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At this point, most of our readers probably know about the revolutionary new WWE Network that launches in February. This is the first time that an entertainment provider has made their content available for streaming, including recently aired and live events, on demand without the need for a third-party provider. This is an interesting time for streaming media, and it all starts on the PlayStation 4. We can’t help but wonder: what could this mean for the future of media on the PS4? What wonders will we see in this console’s lifetime? Is there trouble on the way?
Here are five potential ways that media could change on the PS4 because of the WWE Network.
Sony Could Use the Network as a Model for PlayStation Now
Joe recently wrote an editorial on what Sony could learn from the WWE Network for the implementation of PlayStation Now. Thinking about it more since then, it is easy to see that the WWE Network provides a good model for the game streaming service.
One of the WWE Network’s biggest draws is the inclusion of live pay-per-views (one of the WWE’s biggest moneymakers) in the low $9.99 price. Now, what if Sony took this model and implemented something similar with PlayStation Now? Would gamers be willing to pay upwards of $25, or even $30 a month to play not only PlayStation 3 and PlayStation 2 games, but possibly select PS4 games as well? Much like the content on the WWE Network, Sony would be able to rotate content out regularly to avoid players getting too much time with one game.
While this is a pipe dream at best, it does make a modicum of sense. Sony, just like consumers, has to realize that not every month is going to have an A-list game that everyone is going to rush out to buy. This would be one way to make up for slow months, and the WWE Network is providing the perfect model.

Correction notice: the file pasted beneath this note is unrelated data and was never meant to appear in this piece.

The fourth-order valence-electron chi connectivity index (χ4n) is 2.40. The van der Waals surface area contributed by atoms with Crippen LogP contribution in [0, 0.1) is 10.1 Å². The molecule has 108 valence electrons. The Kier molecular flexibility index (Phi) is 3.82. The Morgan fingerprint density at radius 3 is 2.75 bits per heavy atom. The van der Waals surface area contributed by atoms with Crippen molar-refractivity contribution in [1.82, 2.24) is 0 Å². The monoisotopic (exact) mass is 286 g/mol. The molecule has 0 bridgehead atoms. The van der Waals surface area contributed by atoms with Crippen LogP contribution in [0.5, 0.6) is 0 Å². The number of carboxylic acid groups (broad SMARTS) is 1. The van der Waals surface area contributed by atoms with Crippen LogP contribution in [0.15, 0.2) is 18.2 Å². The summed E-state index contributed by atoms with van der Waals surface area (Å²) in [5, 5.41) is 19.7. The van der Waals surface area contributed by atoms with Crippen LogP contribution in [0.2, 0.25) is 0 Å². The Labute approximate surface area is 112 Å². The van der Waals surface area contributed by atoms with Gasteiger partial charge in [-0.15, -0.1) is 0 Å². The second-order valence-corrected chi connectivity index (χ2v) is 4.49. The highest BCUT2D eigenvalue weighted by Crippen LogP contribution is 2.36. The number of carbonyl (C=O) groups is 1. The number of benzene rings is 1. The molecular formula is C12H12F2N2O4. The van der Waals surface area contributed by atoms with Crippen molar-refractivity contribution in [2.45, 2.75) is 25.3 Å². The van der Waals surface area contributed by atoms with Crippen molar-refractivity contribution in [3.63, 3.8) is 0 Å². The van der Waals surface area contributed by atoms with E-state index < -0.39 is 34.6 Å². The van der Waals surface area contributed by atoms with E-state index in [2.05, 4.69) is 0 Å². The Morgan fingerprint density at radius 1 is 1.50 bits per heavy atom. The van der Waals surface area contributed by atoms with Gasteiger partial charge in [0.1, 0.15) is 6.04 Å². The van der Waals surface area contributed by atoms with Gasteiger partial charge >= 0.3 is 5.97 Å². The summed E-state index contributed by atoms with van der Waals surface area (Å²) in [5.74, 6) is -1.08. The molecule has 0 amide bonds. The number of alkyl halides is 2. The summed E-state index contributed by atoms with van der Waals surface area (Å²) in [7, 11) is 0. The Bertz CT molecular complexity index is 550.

Other Sports Concerns Getting in on the Action
OK, technically the WWE is “sports entertainment,” but work with us a little here. Once the WWE breaks off with their Network and begins streaming their live shows directly without the need of a cable or satellite provider, why wouldn’t other sports groups consider following the WWE’s lead?
Now, I don’t expect the NFL or NBA to abandon traditional television anytime soon, but what about UFC? They are similar to the WWE in that they have a large backlog of past events to show, have original programming that is currently airing on other networks, and have major pay-per-views that don’t always get the most exposure because people would rather not watch them or find free online streams to avoid paying the cost. A UFC Network would make perfect sense for the mixed martial arts league if the WWE Network is a success.
But UFC is just one example. There are possibilities for other PPV-heavy or television-neglected sports like boxing or Major League Soccer. WWE Network has the potential to open the doors for many sports in the realm of online streaming.
Networks Launching Their Own Services
How many times have we read news reports about Viacom or NBC Universal or some other television group getting into a spat with Comcast, DirecTV, or other cable/satellite provider over money? How much does the network get? How much does the provider get? It is all quite tiring, with the viewers often paying the price when networks are pulled because the two sides couldn’t get along.
The WWE Network is providing an example for how television networks could bring their live and recent content directly to consumers without having to deal with cable and satellite companies. There is only one entity that would be getting any money: the network itself. We believe that the WWE Network could pave the way for the Viacoms, NBC Universals, and other networks of the world to provide streaming services directly to the consumer for a fee instead of continuing to be hampered by the likes of DirecTV or Comcast.
However, there is a good chance that these networks would pull their old content from services like Netflix and Amazon Instant Video, which means…
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